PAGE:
Did travel quarantine rules in England reduce the spread of COVID-19?

quarantine rules
© iStock/Cristian Storto Fotografia

A new UK study has comprehensively analysed the effectiveness of the travel quarantine rules in England during the COVID-19 pandemic.

Experts from the University of Cambridge, Wellcome Sanger Institute, COVID-19 Genomics UK (COG-UK) consortium and UKHSA (formerly Public Health England) conducted the study. The researchers identified that the fourteen-day quarantine rules imposed on incoming travellers returning to England during the summer of 2020 helped stop the dissemination of the SARS-CoV-2 virus, especially among those aged between 16 and 20 years.

The study, which is published in Nature Communications, received funding from Wellcome, UK Research and Innovation, and the COVID-19 Genomics UK (COG-UK) Consortium.

Quarantine rules in England

In England in July 2020, The UK Government established new quarantine rules for people travelling in and out of the country in an effort to reduce the spread of COVID-19. The Government created ‘travel corridors’, between 4 July 2020 and 1 February 2021 to countries that they perceived to have a low risk for COVID-19, meaning travellers returning from the countries did not need to quarantine. However, the vast majority of people returning from countries outside of these corridors were required to quarantine at home for 14 days.

Examining effectiveness

To assess how impactful the quarantine rules were, the team analysed contact-tracing data from NHS test and trace and genome sequences from COG-UK. They compared the number of contacts reported per case before a COVID-19 diagnosis between individuals returning from a country that required quarantine and those from countries that did not. The researchers subsequently tracked the spread of genomes from imported cases.

From this endeavour, the researchers identified 4,207 positive COVID-19 cases in England between 27 May 2020 and 13 September 2020 that were associated with international travel – 51% of the cases came from just three countries, Croatia, Greece, and Spain.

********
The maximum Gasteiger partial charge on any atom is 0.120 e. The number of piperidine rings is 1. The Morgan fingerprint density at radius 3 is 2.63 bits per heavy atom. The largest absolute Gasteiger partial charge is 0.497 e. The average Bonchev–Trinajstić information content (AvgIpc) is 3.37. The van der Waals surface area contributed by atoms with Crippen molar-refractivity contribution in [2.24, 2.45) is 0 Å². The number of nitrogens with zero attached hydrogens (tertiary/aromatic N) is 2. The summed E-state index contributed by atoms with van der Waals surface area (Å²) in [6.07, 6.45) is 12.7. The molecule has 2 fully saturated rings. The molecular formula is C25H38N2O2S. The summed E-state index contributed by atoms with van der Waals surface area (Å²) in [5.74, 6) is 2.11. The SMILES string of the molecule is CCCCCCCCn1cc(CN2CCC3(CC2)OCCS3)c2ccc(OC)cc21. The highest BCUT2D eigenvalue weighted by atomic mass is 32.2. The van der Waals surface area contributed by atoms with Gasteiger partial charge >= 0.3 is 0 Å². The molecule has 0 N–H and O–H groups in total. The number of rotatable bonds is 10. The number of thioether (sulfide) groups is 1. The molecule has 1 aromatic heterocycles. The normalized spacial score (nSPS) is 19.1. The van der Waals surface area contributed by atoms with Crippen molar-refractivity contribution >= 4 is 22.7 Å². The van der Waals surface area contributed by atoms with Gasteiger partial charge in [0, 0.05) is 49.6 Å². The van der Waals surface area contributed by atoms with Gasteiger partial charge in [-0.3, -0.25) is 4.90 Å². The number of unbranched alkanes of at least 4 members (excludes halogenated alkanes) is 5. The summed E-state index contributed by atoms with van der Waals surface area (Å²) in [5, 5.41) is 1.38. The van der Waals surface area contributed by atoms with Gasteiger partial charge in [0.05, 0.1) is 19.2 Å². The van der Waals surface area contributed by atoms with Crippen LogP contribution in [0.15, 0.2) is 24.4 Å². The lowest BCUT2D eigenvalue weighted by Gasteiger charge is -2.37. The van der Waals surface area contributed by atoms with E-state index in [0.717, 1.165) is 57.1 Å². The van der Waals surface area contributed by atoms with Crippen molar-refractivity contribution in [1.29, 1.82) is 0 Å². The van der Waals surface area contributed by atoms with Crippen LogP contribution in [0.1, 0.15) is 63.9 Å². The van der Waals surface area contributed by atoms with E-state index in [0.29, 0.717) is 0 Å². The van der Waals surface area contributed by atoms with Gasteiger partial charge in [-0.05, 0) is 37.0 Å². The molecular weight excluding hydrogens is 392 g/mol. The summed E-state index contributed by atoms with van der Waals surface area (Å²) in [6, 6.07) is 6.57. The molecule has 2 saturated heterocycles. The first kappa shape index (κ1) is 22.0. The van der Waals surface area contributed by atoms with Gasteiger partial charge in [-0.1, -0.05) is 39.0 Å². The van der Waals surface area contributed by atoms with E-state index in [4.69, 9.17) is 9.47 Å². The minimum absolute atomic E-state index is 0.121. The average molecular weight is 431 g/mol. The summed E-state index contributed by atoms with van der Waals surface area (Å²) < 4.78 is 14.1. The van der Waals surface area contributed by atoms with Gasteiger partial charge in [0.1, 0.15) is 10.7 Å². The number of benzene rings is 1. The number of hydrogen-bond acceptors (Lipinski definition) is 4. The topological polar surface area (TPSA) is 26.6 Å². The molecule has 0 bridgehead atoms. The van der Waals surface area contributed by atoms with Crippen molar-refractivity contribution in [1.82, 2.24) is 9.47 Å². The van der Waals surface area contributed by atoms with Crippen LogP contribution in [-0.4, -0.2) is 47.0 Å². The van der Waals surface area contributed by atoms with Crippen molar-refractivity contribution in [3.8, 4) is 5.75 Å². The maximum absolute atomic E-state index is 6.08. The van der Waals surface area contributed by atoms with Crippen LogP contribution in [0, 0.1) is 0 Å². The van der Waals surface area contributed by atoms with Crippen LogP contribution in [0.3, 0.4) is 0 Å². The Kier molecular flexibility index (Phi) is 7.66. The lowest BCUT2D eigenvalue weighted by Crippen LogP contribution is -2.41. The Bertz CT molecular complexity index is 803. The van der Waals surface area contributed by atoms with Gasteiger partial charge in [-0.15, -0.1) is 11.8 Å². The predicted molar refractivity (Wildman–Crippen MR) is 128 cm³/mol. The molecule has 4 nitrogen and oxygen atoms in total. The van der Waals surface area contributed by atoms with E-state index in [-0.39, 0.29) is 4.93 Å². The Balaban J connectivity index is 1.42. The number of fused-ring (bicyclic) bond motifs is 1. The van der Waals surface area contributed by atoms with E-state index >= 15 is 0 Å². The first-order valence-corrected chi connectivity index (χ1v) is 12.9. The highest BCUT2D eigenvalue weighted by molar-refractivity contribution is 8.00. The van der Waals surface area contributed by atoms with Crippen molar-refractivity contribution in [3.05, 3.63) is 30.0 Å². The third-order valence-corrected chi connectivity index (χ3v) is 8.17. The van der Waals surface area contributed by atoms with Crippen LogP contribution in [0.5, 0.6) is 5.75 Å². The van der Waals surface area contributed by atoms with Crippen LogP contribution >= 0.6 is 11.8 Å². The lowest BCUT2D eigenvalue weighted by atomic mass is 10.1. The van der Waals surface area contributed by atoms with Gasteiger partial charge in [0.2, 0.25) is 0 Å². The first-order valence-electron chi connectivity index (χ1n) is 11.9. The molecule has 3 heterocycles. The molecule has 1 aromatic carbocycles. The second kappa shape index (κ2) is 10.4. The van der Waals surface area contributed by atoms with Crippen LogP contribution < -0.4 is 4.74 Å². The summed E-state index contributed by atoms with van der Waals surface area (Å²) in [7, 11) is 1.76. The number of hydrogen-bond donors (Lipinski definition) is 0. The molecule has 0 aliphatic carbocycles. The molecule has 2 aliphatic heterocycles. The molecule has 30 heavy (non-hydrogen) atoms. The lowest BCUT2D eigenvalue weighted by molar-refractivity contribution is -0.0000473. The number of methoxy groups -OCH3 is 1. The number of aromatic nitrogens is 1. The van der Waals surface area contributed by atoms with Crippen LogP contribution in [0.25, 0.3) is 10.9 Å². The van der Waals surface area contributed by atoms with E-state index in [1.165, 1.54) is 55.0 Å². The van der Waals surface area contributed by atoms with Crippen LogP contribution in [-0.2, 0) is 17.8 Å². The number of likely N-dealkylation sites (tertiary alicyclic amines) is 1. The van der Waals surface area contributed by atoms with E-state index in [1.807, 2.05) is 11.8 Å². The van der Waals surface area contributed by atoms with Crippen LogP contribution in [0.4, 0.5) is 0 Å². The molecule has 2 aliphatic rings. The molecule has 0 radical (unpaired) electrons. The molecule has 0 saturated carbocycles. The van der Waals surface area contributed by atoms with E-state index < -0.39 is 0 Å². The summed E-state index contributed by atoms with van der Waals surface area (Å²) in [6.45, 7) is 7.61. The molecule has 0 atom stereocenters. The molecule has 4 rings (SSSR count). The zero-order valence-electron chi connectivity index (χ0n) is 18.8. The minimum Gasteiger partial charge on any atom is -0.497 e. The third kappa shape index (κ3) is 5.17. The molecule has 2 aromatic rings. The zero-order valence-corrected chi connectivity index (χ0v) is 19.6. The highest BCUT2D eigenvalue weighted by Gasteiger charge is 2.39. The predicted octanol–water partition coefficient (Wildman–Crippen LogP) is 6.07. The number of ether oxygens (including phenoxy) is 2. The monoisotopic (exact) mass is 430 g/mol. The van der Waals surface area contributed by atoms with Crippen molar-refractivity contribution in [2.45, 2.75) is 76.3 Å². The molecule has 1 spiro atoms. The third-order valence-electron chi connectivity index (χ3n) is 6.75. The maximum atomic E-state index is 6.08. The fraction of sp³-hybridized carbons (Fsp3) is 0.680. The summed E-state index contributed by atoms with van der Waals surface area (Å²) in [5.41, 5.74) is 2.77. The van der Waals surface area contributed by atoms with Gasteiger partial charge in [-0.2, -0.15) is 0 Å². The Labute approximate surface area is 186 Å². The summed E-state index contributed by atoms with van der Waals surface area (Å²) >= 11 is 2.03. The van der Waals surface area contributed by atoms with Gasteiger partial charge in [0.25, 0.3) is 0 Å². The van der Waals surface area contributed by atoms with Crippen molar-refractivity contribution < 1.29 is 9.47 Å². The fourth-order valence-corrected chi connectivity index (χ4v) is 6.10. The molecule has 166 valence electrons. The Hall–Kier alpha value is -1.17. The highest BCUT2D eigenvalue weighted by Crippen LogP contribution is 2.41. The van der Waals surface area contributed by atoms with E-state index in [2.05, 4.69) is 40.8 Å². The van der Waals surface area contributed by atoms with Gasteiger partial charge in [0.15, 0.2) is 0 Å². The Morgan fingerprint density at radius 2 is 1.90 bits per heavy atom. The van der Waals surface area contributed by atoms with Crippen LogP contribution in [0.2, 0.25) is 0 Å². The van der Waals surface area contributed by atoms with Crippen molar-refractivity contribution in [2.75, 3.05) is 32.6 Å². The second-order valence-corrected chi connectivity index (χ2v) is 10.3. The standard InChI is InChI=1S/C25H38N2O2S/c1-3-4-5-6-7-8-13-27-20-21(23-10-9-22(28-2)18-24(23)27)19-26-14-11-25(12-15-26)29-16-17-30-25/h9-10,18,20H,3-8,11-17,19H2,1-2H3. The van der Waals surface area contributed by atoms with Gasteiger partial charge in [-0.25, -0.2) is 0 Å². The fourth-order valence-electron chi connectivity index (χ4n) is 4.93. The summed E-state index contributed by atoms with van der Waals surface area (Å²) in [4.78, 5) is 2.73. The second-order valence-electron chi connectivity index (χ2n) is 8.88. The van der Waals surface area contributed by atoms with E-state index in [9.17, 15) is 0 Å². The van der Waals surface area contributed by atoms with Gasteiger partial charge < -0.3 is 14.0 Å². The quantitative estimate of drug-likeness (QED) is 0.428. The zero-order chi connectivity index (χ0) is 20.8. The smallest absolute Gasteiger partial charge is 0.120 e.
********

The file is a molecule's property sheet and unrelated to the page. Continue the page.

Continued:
Travellers returning with COVID-19 from countries that required quarantine had fewer contacts than people returning from countries within the travel corridors, meaning they were less likely to pass on the virus. Through employing mathematical modelling, they estimated that people travelling from a country requiring quarantine had a mean average of 3.5 contacts, which is 40% less than someone returning from a country not requiring quarantine rules – an average of 5.9 contacts.

The 16 to 20 age group had the highest number of contacts – an average of 9 – for people who travelled to countries with no quarantine requirement. However, when it was implemented, it fell to 4.7, similar to other age groups. The genomic sequencing performed enabled a range of unique imported SARS-CoV-2 genomes to be identified and monitored to see how far they had spread. The cluster size (the number of related cases of onward transmission) for genomes imported from a country not requiring quarantine on return was substantially higher than those related to countries with quarantine rules in place.

Dr Dinesh Aggarwal, the first author of the study from the Department of Medicine at the University of Cambridge, said: “Although the pandemic now looks very different to how it was in 2020 – with the emergence of new variants offset by increased vaccination – there are still important lessons that can be learned about the effectiveness of quarantine, in particular for future pandemic preparedness.

“Our study shows that while travel restrictions are effective in reducing the number of imported COVID-19 cases, they do not eliminate them entirely. It’s likely that one of the main reasons that quarantine measures helped is that they put people off travelling during this period.”

COVID-19 by destination

Apart from Spain, the number of imported cases was reduced in common destinations when the Government removed a country from the safe list and implemented mandatory quarantine. The majority of importations from Greece arose and the end of August and continued into September – a time when there was no requirement to quarantine for travellers returning from the country. This was the source of the most imported SARS-CoV-2 cases during the study.

Dr Ewan Harrison from the Wellcome Sanger Institute, senior author, added: “Genomics has proven to be an invaluable tool in monitoring how the coronavirus spreads and helping inform infection control measures. By applying it to travel-related cases, it could help governments rapidly refine their travel policies and consider if any quarantine measures are appropriate.”


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